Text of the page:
The Sugar Queen
Josey Cirrini is sure of three things: winter is her favorite season, she’s a sorry excuse for a Southern belle, and sweets are best eaten in the privacy of her closet. For while Josey has settled into an uneventful life in her mother’s house, her one consolation is the stockpile of sugary treats and paperback romances she escapes to each night. . . . Until she finds her closet harboring Della Lee Baker, a local waitress who is one part nemesis—and two parts fairy godmother. With Della Lee’s tough love, Josey’s narrow existence quickly expands. She even bonds with Chloe Finley, a young woman who is hounded by books that inexplicably appear when she needs them—and who has a close connection to Josey’s longtime crush. Soon Josey is living in a world where the color red has startling powers, and passion can make eggs fry in their cartons. And that’s just for starters.
Brimming with warmth, wit, and a sprinkling of magic, here is a spellbinding tale of friendship, love—and the enchanting possibilities of every new day.
Praise for The Sugar Queen
“Like the most decadently addictive bonbons, once started, Allen’s magically entrancing novel is impossible to put down.”—Booklist (starred review)
“Bewitching . . . Such a pleasurable book.”—Publishers Weekly
Praise For The Sugar Queen: A Novel…
“Bewitching…. Such a pleasurable book.”—Publishers Weekly
Bantam, 9780553384840, 304pp.
Publication Date: April 14, 2009
About the Author
Conversation Starters from ReadingGroupChoices.com
What keeps Josey from leaving home? What makes Adam stay in Bald Slope? In what ways do they feel the same about North Carolina and its landscape?
What has Josey hungered for throughout her life? What transformed her from a difficult child into a woman who hides her cravings?
Why does Margaret want to prevent the arrival of unexpected visitors? What fears are captured in her peppermint-oil ritual?
What are Julian’s motivations in his pursuit of Chloe? How did your opinion of him shift throughout the novel?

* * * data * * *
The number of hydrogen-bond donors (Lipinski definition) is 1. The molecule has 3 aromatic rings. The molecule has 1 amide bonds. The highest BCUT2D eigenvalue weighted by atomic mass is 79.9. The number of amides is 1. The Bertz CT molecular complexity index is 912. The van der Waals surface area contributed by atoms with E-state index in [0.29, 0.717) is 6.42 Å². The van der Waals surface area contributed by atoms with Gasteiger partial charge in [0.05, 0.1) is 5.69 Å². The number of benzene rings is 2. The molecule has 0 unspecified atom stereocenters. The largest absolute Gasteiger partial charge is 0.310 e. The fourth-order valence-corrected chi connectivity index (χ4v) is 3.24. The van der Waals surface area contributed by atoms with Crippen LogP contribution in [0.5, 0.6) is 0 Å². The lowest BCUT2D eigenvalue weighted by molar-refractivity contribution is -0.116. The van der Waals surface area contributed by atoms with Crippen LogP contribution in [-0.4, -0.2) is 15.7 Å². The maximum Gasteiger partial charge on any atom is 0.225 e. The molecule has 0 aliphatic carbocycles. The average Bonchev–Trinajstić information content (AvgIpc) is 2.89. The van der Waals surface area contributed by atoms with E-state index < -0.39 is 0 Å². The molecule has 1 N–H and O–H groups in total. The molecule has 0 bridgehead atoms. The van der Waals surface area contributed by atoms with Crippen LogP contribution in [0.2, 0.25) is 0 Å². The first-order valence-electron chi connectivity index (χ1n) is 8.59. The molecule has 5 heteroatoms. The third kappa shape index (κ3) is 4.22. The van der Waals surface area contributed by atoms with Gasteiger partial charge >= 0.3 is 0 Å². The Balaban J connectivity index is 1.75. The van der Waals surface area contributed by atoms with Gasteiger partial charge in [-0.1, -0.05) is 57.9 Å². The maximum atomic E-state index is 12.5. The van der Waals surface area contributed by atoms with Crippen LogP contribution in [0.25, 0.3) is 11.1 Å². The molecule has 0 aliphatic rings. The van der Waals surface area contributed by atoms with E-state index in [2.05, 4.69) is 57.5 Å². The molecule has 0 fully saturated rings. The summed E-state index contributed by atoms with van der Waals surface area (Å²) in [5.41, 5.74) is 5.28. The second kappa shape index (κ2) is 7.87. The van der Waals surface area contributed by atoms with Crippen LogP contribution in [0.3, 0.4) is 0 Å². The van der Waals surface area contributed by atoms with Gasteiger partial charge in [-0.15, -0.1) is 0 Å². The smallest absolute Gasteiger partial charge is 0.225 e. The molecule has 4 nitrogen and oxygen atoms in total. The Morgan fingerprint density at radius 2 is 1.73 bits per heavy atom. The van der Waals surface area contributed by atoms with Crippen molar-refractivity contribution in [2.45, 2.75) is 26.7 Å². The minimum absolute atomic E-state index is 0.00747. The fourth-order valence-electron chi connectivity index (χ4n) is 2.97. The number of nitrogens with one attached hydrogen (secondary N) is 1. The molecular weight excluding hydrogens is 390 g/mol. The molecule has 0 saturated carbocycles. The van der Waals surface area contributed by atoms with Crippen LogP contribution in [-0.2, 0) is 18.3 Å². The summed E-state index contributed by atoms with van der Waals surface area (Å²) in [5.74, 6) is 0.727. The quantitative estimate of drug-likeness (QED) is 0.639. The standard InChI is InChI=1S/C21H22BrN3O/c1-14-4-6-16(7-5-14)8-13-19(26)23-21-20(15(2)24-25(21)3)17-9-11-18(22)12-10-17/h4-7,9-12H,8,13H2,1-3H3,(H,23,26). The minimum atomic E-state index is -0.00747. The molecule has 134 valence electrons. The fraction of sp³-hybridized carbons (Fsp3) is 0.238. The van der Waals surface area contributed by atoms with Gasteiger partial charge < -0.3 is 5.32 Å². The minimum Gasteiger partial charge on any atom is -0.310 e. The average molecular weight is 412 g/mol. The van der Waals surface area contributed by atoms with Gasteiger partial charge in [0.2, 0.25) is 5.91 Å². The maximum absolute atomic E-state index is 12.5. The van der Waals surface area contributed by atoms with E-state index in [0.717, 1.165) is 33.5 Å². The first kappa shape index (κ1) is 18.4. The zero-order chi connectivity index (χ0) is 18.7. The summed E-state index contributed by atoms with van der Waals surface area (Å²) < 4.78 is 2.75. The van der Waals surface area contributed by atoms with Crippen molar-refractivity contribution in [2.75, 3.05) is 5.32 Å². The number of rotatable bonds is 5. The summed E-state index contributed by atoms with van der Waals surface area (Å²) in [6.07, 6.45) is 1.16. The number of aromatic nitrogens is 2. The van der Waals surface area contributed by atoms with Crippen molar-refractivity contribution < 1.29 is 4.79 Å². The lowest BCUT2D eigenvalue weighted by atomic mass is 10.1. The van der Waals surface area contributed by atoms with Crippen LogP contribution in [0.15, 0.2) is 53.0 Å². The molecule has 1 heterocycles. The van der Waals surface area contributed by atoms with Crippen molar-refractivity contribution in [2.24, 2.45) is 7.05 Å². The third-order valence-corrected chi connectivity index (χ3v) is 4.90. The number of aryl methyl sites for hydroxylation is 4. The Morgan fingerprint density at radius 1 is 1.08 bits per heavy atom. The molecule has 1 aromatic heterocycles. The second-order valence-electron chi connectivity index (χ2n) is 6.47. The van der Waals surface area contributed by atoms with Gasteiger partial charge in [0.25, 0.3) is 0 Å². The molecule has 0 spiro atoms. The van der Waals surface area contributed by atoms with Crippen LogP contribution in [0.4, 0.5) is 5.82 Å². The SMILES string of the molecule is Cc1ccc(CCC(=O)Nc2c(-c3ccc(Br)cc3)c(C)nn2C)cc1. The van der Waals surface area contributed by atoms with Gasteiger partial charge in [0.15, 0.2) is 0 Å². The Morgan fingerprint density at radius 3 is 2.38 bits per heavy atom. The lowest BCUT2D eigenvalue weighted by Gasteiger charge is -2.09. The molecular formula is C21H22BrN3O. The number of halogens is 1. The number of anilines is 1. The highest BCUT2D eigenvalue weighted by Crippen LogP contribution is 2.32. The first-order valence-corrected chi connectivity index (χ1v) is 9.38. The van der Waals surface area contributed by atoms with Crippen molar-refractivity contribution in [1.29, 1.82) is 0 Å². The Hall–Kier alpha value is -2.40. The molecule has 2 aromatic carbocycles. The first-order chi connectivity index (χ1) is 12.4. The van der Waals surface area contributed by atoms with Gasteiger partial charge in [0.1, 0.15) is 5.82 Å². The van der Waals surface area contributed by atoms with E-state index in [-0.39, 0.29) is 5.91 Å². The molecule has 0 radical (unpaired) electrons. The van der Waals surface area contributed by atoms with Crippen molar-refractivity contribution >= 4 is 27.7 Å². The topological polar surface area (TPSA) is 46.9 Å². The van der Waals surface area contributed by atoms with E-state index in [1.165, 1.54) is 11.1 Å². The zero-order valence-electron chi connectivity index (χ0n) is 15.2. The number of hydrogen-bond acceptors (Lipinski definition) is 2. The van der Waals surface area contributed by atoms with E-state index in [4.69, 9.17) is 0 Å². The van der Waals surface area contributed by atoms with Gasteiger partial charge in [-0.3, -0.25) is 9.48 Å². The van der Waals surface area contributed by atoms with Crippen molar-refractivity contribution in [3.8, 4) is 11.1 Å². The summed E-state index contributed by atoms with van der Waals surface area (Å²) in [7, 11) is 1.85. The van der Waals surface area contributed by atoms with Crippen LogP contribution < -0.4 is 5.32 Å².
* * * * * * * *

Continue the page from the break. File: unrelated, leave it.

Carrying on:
In her conversation with Livia’s granddaughter (chapter six), Josey suggests that Amelia might want to have a life of her own. Amelia immediately dismisses that idea. What enables Josey to free herself, rather than becoming like Amelia? Could Josey have done it without Della Lee?
How does money influence Josey’s outlook on life? How did her father use it, through lavish parties and an eye-catching house, to get what he wanted? What was he not able to buy, no matter how wealthy he was?
Josey lives in a world of rules, from a neighborhood that bans snowmen to a mother who bans a snug red sweater. What is the purpose of these rules? What stifling rules in your life–at work, with your family, or in your community–do you sometimes dream of breaking?
Discuss Chloe’s relationship to the world of books. What is the significance of the magical way they appear in her life, and the equally magical way she finds a house to call her own? How do books become a home for her?
What is Nova Berry’s role in Bald Slope? How do her remedies–such as stinging nettle tea–compare to Josey’s sweets?
How did Margaret’s past shape her future? Who ultimately is to blame for standing in the way of her love for Rawley? How have notions of love and motherhood changed for Josey’s generation?
How did you react when Della Lee’s situation was revealed in the end? Have you ever been guided by the wisdom of someone like her?
Would you have forgiven Jake? How did you feel about him after you learned the identity of his lover?
How are Adam and Josey able to heal each other as their attraction grows? What does it take to propel Josey’s crush beyond the realm of fantasy? When are they able to trust each other enough to have a real-world relationship?
What were your thoughts as Josey tore up the attorney’s note aboard the ship? What do you believe it said? Are secrets ever useful in a family, or do they always result in pain?
What themes appear in both this novel and Sarah Addison Allen’s debut, Garden Spells? What forms of mystical hope appear in both books?